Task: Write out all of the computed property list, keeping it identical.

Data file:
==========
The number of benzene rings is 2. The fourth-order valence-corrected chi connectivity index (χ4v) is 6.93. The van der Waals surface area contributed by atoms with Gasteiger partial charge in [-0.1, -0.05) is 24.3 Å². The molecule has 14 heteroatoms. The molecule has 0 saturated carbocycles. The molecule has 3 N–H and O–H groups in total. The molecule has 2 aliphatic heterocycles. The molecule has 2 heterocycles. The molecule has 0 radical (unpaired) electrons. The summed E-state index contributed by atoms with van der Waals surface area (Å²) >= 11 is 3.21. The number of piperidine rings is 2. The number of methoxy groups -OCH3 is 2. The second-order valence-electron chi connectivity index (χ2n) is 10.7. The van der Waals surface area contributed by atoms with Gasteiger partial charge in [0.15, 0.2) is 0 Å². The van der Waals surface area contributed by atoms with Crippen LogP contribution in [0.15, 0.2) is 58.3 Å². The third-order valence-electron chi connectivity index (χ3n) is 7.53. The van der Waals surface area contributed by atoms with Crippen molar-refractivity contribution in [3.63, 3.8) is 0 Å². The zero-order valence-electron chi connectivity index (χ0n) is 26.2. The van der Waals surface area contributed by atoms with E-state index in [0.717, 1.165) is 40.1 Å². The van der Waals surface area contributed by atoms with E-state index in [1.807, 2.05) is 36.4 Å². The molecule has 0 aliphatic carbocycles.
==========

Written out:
The number of benzene rings is 2. The fourth-order valence-corrected chi connectivity index (χ4v) is 6.93. The van der Waals surface area contributed by atoms with Gasteiger partial charge in [-0.1, -0.05) is 24.3 Å². The molecule has 14 heteroatoms. The molecule has 0 saturated carbocycles. The molecule has 3 N–H and O–H groups in total. The molecule has 2 aliphatic heterocycles. The molecule has 2 heterocycles. The molecule has 0 radical (unpaired) electrons. The summed E-state index contributed by atoms with van der Waals surface area (Å²) >= 11 is 3.21. The number of piperidine rings is 2. The number of methoxy groups -OCH3 is 2. The second-order valence-electron chi connectivity index (χ2n) is 10.7. The van der Waals surface area contributed by atoms with Gasteiger partial charge in [0.15, 0.2) is 0 Å². The van der Waals surface area contributed by atoms with Crippen LogP contribution in [0.15, 0.2) is 58.3 Å². The third-order valence-electron chi connectivity index (χ3n) is 7.53. The van der Waals surface area contributed by atoms with Crippen molar-refractivity contribution in [3.63, 3.8) is 0 Å². The zero-order valence-electron chi connectivity index (χ0n) is 26.2. The van der Waals surface area contributed by atoms with E-state index in [0.717, 1.165) is 40.1 Å². The van der Waals surface area contributed by atoms with E-state index in [1.807, 2.05) is 36.4 Å². The molecule has 0 aliphatic carbocycles.